All of the deck fittings have been installed. Most models use a gimmick called a "bowsie" to control lines. Essentially, it's like a tent rope tensioner. I wanted my boat to be more like real ones, so all of my running rigging actually works exactly as on a real sailboat... halyards to raise the sails and sheets to control them and all fastened off to little brass cleats I made myself.

 

Here you are looking at a couple of the cleats on the mast, with halyards coiled on them, the traveler for the jib boom and the brass "gooseneck" assembly for the main boom. The long "jacks" full of holes are actually excessive in length for this boat. However, while it will start out as a sloop (two sails) I also plan to build an old time gaff rigged cutter rig (three sails) for it. This will require moving the mast aft and having more space forward to accomodate two working headsails.

 

 

My final at home chore was to lay out and sew the sails. Sails actually have a shape if they are to work well. They need to form an "airfoil", just as an airplane's wing does. Therefore, they are not actually the simple triangle they appear to be. The corners also have to reinforced and the main needs to have "battens" to keep its after edge or "luff" flat so that the wind can flow smoothly off of it. A badly cut sail is wrinkled, flutters and is not efficient.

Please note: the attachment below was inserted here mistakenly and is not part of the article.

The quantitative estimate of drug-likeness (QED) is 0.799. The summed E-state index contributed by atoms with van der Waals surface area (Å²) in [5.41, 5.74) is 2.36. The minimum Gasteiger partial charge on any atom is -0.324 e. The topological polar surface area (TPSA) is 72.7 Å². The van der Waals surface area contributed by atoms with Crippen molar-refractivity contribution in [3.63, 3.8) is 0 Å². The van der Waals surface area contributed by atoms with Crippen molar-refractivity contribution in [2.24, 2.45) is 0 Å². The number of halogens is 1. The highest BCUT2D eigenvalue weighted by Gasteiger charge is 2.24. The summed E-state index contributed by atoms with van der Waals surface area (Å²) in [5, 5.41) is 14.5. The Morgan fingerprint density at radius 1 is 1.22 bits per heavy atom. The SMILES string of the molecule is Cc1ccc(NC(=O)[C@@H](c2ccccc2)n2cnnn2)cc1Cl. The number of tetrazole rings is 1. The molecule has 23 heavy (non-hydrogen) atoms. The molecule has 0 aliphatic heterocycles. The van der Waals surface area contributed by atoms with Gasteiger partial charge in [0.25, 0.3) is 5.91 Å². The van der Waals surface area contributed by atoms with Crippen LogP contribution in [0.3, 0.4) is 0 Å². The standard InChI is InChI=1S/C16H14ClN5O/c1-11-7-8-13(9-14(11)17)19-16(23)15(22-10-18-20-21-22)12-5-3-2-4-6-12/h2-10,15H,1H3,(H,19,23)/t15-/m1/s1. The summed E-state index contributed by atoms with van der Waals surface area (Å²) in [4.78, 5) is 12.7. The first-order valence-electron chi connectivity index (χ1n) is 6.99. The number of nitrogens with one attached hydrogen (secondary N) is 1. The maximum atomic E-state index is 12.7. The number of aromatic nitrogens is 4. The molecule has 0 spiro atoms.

My goal when I started was to be in the water by the 4th of July. Yesterday, July 3, saw Keep Clam actually floated on the Lake Union Boat Pond. I was very pleased. She floated at an excellent depth, sailed smoothly and proved to not be tender, i.e. she didn't heel excessively in the small gusts that we had. Here she is "beating", heading into the wind. I am very pleased with my sails.

 

 

Wind is dieing but she is still footing along nicely on a beam reach.

 

 

 

 

Even when the wind is almost gone, she can create a beautiful picture with her reflection on the smooth water, setting off the view of Seattle's Space Needle.

 

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I hope you've enjoyed this presentation of the making of an old time bread and butter pond yacht.

Dick Wightman

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Direct comments/questions to:

rwightman@mindspring.com